3 min read

Editor's blog Tuesday 9th August 2011: A riot of their own - empathy-cripples, criminals, bystanders and suggestibles

It's a public policy thing, so the riots of recent days and nights can get a mention.

The reactive instinct is to think in simplicities. H L Mencken had it right: "to every problem, there is a solution that is neat, simple and wrong".

Simple things may be part of the solution. Simplistic thoughts will not.


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I was struck today by three pieces of writing about the riots.

The best is Camila Batmanghelidjh's outstanding analysis for The Independent: unsentimental, analytical and empathetic.

When someone who knows as much about the most damaged members of the underclass as the founder of charities The Place To Be and Kids Company, it is behovely to listen to them.

Batmanghelidjh is excellent and clear-eyed on the alternative moral universe of some of those behind the riots. Society and social norms are of no relevance to these people, owing to the level of damage caused by their upbringing. I find her points highly persuasive. They do not tell every bit of the story, but they do explain a great deal of it.

A public policy response must understand that something exceptional has happened: this underclass, which has successfully atomised communities into postcodes or even council housing estates (the 'ends'), and mimics language and behaviours from gang-infested poor African-American communities, has united in the cause of rioting.

These people have an alternative economy: largely drug-related, supplemented by mugging and robbery. Turf wars may ostensibly be about upholding the honour of the estate or the postcode; in reality, they are almost entirely about defending drug-dealing territory.

One instinctive response is to view the rioting - and in particular the looting - as telling us more about consumerism than about politics. That analysis betrays a superficial understanding of politics.

It also imputes a degree of rationality and thought to the rioters' motivations that isn't there. When I heard Batmanghelidjh speak at the Wellards conference two years ago, her presentation about the neurological damage that extreme trauma can cause in young childhood was fascinating. Apparently, neural pathways of people who have undergone such abuse develop differently: their brains are effectively rewired to short-circuit the bits that do empathy.

Yes, the riot kiddies have had their nights of riotous adrenaline; their confrontations with the police (dubbed the 'feds', pathetically enough); and maybe have acquired free of charge a new flatscreen TV or trainers.

On the down-side, they've reamed their own neighbourhoods, in which they are even more stuck than they were before. If they didn't like it much before, then as the businesses and residents that can move elsewhere do so, they will probably like it a whole lot less.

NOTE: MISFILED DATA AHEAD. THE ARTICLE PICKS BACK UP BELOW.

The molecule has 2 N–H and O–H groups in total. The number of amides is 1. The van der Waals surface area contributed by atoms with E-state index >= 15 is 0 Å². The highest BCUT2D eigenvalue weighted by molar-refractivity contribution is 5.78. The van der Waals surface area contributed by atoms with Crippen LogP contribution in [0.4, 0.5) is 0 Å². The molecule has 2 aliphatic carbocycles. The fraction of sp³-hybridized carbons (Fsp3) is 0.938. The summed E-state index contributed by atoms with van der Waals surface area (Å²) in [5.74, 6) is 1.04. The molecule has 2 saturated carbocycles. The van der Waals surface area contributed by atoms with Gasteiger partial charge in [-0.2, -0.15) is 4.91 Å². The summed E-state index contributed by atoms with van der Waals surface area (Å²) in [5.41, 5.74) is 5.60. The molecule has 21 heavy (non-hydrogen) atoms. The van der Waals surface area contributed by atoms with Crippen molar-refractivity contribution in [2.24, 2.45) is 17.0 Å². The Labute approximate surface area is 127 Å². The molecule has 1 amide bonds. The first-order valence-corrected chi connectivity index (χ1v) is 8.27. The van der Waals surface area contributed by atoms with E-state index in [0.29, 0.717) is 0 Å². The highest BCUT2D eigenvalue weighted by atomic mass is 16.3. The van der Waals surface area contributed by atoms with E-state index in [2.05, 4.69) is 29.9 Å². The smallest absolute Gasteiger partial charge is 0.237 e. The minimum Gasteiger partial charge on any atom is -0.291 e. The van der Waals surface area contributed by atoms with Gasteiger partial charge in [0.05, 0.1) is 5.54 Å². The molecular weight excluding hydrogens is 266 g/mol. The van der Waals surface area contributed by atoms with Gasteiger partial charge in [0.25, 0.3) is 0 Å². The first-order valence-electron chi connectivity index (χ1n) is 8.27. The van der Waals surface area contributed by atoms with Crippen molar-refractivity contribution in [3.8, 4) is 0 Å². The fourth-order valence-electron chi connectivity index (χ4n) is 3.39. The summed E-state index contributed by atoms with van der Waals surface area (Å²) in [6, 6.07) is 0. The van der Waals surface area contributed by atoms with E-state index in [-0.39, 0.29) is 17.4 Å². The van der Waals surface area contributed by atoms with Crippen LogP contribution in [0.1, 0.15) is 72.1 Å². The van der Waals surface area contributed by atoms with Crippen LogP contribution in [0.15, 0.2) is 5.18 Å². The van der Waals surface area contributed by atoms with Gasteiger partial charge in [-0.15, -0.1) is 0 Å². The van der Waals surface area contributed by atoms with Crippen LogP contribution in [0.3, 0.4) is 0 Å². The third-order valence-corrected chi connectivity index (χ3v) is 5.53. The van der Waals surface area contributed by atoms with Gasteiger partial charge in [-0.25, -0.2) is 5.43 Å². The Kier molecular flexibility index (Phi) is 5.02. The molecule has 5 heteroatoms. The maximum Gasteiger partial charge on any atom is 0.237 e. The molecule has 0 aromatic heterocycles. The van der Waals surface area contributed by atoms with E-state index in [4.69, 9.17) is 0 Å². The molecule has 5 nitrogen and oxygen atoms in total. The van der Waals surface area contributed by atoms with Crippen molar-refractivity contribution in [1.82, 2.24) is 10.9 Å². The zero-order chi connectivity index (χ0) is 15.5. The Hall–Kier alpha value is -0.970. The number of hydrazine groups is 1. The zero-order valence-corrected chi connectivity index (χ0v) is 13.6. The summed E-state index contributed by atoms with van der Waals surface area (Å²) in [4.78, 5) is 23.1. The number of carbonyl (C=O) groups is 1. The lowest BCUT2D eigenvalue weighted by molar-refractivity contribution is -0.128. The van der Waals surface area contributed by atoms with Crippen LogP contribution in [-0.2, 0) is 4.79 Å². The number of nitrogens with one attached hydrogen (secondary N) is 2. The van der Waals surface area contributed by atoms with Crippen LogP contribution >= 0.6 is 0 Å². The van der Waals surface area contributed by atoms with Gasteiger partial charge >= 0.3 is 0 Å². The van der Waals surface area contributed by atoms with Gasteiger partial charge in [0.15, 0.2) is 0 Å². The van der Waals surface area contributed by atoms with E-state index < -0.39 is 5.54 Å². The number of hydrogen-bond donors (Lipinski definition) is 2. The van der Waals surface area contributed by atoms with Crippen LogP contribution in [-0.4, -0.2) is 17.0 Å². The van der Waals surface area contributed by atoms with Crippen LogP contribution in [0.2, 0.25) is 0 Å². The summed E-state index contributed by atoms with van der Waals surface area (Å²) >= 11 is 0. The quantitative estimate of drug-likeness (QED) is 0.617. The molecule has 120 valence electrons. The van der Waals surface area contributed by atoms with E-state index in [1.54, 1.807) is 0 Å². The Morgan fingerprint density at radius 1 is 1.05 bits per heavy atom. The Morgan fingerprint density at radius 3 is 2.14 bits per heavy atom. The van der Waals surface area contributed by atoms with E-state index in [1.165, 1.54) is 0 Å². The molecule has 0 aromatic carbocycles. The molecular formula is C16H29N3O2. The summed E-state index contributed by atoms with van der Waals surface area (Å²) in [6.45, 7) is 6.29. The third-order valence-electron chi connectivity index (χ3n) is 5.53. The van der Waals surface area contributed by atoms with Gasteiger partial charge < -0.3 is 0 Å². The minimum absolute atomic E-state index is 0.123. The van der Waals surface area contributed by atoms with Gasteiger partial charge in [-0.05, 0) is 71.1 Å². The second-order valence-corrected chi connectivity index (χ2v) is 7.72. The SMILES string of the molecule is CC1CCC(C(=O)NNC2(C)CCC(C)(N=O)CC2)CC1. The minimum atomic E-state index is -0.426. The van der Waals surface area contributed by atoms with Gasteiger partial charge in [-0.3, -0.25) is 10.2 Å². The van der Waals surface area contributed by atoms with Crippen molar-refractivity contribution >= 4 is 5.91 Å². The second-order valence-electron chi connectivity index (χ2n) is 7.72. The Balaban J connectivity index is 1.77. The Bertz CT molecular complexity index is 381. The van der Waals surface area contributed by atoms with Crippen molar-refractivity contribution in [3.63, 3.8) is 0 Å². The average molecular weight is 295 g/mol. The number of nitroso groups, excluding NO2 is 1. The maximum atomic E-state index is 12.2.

Rioting and looting is the intrinsic failure to learn the lesson perfectly expressed in the Lancashire argot, 'don't piss on your own front doorstep'.

But of course, this is the world being perceived from my perspective, which associates actions with consequences. Those of the rioters described by Batmanghelidjh may be unable to make such links, without much expensive specialist help such as her charities offer.

Riots are for criminals too
Batmanghelidjh's empathy-crippled young men and women were a big group among the troublemakers - but there are always other groups out on a riot, too.

The obvious one is criminals: not all of whom come from bad upbringings (just as not all who come from bad upbringings become empathy-cripples). This offered a chance to load up on other peoople's stuff with apparently even less chance of being arrested by the policy than normal. We should be relatively unsurprised that criminals took such a chance.

Then, there are bystanders and suggestibles: two distinct if somewhat interchanging groups.

Bystanders were out for a bit of 'news tourism', grabbing their own mobile phone footage or just for the sheer experience. Not going to break, burn or steal anything themselves, of course, but not going to hinder anyone from doing so either, thank you very much.

Arseholes, in other words. Directly harmless, but indirectly a source of passive harm through acquiescence.

Suggestibles are the reason football riots happen. They're not leaders, but they like a bit of a shout and a singalong to terrace chants; and they'll never pick up and hurl the first chair or table - but they'll maybe pile in if they see the numbers make it look safe enough.

Suggestibles quite often get caught up in the heat of the moment, and thus get caught more easily (and probably frequently) than more seaasoned, professional troublemakers.

Suggestibles are also arseholes; but non-harmless arseholes, given the right circumstances.

Public policy needs to find responses that will be effective to address these four groups: empathy cripples; criminals; bystanders and suggestibles. It's a tall order, and for today I don't have any answers. Mary Ridell's thoughtful opinion piece in the Telegraph persuasively locates some of the problems relating to a political system that has scant concern for the underclass.

I do have some renewed faith in human nature, though. The same social media which reportedly brought the rioters into acting in concert to such destructive effect has been used by people in cities affected by the riots coming together to help with the clean-up.

These people, and that impulse, are why the underclass of empathy cripples, criminals, suggestibles and bystenders will never prevail.

Which leads me neatly onto the other thing you should read about the riots, from satirists The Daily Mash: a bit of simple, reactive fun to raise a much-needed laugh.